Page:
the following exhibit, as showing the number of engines and different
kinds of cars now in use:
|Locomotives||150||Fast freight cars||108|
|Passenger cars||40||Derrick and wrecking cars||3|
|Emigrant cars||22||Powder cars||2|
|Mail and express cars||16||Pay cars||2|
|Caboose cars||62||Officers' cars||3|
|Baggage cars||11||Fruit cars||12|
|Box cars||1,032||Hay stock cars||48|
The number of ties to a mile is 2,650, on this road; but, on the eastern roads, the number is far less.
rails are "fished," making one continuous rail, thus adding to the
smoothness of the road, and securing an easy and pleasant motion to the
cars. Since its completion, the companies have been active in finishing
up and ballasting their tracks, so that, to-day, there exists no better
road-bed in the United States than that of the Union Pacific.
principal works of the company are located at Omaha, and consist of
machine shops, round-house, blacksmith shop, foundry, car and paint
shop, stationary engine and water tank, and store-rooms.
company is now actively engaged in the erection of a railroad bridge
across the Missouri, from Omaha to Council Bluffs, Iowa. The bridge is
of the pattern known as the "Post patent," and will be of iron, a half
mile in length. There will be eleven spans, of 250 feet each. It will
rest fifty feet above high water, and seventy feet above low water. The
piers are to be hollow cylinders-instead of stone-filled in with
concrete, rocks, etc., and similar in construction to the bridge
crossing the Harlem river, New York. This work will involve a
cost of $2,000,000, and will be completed this year.
railways which connect at the eastern terminus of this road, at Omaha,
and form, with it, a continuous line of communication to all the great
commerical centres of the Atlantic, Middle, and Southwestern States,
are. The Chicago, Rock Island & Pacific; Chicago &
Northwestern; Burlington & Missouri; and St. Joseph & Council
Bluffs. At the western terminus, the Central Pacific forms the giant
link in this monster chain that binds together the shores of a
continent. Its connections which is most important to the inhabitants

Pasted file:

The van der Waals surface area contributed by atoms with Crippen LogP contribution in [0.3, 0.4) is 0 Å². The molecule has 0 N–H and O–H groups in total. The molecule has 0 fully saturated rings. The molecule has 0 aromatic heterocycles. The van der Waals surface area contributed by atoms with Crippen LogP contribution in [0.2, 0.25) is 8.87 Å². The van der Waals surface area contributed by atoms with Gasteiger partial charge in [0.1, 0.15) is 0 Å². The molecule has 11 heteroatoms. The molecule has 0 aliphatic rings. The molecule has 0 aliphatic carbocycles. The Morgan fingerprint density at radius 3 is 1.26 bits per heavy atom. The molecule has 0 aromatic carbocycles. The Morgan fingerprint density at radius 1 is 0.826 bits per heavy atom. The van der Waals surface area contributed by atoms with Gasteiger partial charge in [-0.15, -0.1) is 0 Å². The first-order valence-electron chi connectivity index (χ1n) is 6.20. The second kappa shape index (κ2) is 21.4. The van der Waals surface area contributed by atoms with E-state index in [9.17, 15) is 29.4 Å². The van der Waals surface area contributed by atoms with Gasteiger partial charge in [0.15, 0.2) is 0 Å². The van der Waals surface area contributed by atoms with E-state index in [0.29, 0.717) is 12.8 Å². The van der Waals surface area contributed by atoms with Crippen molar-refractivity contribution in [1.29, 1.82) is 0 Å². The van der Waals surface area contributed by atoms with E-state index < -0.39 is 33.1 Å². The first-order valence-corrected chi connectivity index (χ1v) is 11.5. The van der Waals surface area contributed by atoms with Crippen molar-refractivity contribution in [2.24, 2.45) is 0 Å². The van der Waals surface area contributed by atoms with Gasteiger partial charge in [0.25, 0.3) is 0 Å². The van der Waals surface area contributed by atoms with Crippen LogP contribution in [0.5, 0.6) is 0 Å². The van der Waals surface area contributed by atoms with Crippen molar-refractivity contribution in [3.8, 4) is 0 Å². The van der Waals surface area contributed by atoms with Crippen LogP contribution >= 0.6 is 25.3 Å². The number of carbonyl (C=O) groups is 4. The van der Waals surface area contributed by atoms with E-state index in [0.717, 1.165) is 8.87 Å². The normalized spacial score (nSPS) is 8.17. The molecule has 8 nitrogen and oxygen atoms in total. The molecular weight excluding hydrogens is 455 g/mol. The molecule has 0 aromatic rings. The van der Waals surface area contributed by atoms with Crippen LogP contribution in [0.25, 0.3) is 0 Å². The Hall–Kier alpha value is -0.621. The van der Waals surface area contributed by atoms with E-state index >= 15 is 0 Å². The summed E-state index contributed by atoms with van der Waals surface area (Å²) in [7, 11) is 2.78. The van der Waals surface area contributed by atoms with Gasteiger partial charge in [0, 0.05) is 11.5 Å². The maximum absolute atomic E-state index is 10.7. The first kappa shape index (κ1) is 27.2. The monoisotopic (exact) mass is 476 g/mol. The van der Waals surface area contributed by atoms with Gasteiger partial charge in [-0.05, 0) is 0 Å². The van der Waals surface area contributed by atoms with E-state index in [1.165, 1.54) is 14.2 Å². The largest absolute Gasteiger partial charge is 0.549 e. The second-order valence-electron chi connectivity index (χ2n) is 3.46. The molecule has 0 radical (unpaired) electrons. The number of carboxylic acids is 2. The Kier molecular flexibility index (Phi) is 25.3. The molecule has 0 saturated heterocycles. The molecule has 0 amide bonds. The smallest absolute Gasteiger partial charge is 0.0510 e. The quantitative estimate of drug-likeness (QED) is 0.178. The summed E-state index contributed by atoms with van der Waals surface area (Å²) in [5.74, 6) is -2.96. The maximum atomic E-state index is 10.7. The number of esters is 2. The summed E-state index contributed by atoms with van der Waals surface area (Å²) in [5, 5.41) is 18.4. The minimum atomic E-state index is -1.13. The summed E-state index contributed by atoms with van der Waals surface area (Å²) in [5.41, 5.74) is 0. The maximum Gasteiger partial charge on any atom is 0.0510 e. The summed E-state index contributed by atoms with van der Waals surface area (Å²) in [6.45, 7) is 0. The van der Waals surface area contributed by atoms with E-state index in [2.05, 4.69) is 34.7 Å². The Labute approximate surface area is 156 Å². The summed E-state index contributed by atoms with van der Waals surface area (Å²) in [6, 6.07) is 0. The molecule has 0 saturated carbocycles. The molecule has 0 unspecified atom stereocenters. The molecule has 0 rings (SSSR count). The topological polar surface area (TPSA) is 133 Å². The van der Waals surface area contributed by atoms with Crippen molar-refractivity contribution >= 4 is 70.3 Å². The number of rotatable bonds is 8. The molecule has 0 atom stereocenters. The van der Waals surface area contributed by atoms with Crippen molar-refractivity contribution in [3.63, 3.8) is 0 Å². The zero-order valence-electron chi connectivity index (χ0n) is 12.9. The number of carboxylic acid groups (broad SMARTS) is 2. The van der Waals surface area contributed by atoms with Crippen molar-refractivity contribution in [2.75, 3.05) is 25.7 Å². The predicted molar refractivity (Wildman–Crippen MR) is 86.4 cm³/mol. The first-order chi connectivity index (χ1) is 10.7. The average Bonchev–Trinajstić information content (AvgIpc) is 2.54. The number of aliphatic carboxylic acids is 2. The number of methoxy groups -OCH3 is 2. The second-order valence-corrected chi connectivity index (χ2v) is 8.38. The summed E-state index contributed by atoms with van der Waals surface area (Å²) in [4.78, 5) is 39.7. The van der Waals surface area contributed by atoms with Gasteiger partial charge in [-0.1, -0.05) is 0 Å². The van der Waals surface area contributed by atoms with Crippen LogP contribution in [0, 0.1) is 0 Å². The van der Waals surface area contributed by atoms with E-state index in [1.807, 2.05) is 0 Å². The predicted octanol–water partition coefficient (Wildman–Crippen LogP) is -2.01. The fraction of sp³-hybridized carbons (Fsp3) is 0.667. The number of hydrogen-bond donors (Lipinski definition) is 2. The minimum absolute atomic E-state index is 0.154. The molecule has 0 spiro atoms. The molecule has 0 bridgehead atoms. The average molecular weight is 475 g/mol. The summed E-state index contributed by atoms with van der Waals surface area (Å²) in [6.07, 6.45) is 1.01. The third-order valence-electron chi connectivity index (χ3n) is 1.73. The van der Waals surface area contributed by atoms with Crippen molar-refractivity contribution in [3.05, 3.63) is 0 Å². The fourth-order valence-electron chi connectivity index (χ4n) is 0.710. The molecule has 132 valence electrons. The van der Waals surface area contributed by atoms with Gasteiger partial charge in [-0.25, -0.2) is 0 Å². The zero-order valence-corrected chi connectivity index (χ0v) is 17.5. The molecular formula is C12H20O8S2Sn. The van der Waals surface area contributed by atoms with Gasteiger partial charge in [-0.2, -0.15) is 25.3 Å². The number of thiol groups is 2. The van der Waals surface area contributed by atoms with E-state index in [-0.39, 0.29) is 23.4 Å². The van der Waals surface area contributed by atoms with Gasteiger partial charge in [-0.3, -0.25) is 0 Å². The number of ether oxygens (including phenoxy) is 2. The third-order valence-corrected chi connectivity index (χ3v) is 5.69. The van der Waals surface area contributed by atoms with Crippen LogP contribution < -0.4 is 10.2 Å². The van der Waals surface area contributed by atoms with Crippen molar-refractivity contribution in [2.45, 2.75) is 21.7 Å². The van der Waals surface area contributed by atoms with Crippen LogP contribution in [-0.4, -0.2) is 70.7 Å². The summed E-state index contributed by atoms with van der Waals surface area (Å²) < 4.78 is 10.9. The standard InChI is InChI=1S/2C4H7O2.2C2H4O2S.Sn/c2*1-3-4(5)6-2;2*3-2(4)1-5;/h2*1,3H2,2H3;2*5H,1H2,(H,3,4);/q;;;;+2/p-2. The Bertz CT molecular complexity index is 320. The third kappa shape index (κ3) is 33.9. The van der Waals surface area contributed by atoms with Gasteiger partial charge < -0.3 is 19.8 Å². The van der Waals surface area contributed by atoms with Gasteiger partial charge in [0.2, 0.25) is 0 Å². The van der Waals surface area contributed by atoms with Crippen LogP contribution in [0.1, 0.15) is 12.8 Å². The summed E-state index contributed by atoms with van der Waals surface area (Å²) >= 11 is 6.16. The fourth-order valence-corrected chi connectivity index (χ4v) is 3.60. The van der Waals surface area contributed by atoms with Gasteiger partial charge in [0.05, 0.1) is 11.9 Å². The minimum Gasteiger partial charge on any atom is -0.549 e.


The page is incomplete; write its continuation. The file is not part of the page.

of Colorado, is that with the Denver Pacific, at Cheyenne. By this, the
first railway communication was made between the great cities of the
east, and the queen city of the plains-Denver. It is impossible to
calculate the importance of this line, which has already done more
toward developing our unrivaled resources than all other causes
combined, and has placed our vast extent of agricultural lands, and
untold mineral wealth, within the reach of all mankind.
The management of this road is, at present, entrusted to the following officers, with their principal business office at Omaha:
President - Hon. Oliver Ames
Vice-President - John Duff
Treasurer - M.S. Williams
Assistant Treasurer and Secretary - E.H. Rollins
Chief Engineer - T.E. Sickles
Auditor - J.W. Gannett
General Superintendent - T.E. Sickles
Assistant General Passenger Agent - W.C. Thompson
General Freight Agent - H. Brownson
these gentlemen, and, more especially, to the present efficient
superintendent and chief engineer, the traveling public are largely
indebted, as the road is always kept free from delays by snow, or other
causes, and in excellent condition; thus ensuring safety and comfort.
Freights over this road are always pushed forward rapidly, as the
rolling-stock is ample, and thoroughly adapted to meet all requirements.
KANSAS PACIFIC RAILWAYThe
acts of Congress incorporating the Union Pacific Railway Coompanies,
approved July 1, 1862, and July 2, 1864, authorized the construction of
this road under the name of the Union Pacific railway, Eastern Division
(name changed to Kansas Pacific railyway by joint reolution of
Congress, March 3d, 1869) from the confluence of the Missouri and
Kansas rivers, by the way of Fort Riley and the valley of the
Republican river, to a junction with the Union Pacific railroad at the
The bonds and lands granted by the Govenment to
this company were the same per mile as those authorized for the Union
Pacific railroad east of the Rocky Mountains, viz.: $16,000 in bonds
and 12,800 acres of land for every mile of road, the lands being the
alternate odd-numbered sections, for twenty miles, on each side of the
By an amendment to the original act, approved July 3,
1866, this company was released from the obligation of connecting with
the Union Pacific railroad at the 100th meridian, and authorized to
changed their line west-wardly up the Smoky Hill river from Fort Riley,
on condition that they should only received the same amount of bonds
from the United States, to aid in the construction of their new line,
that they would have been entitled to if they connected with the Union
Pacific railroad at the 100th meridian, as was required in the original
act of incorporation; also, that they should join the Union Pacific
railroad at a point not more then fifty miles west of the meridian of
Denver, in Colorado. This company has accordingly followed the general
route of the Smoky Hill branch of the Kansas river from Fort Riley to
the city of Denver, and from that point northwest to a connection with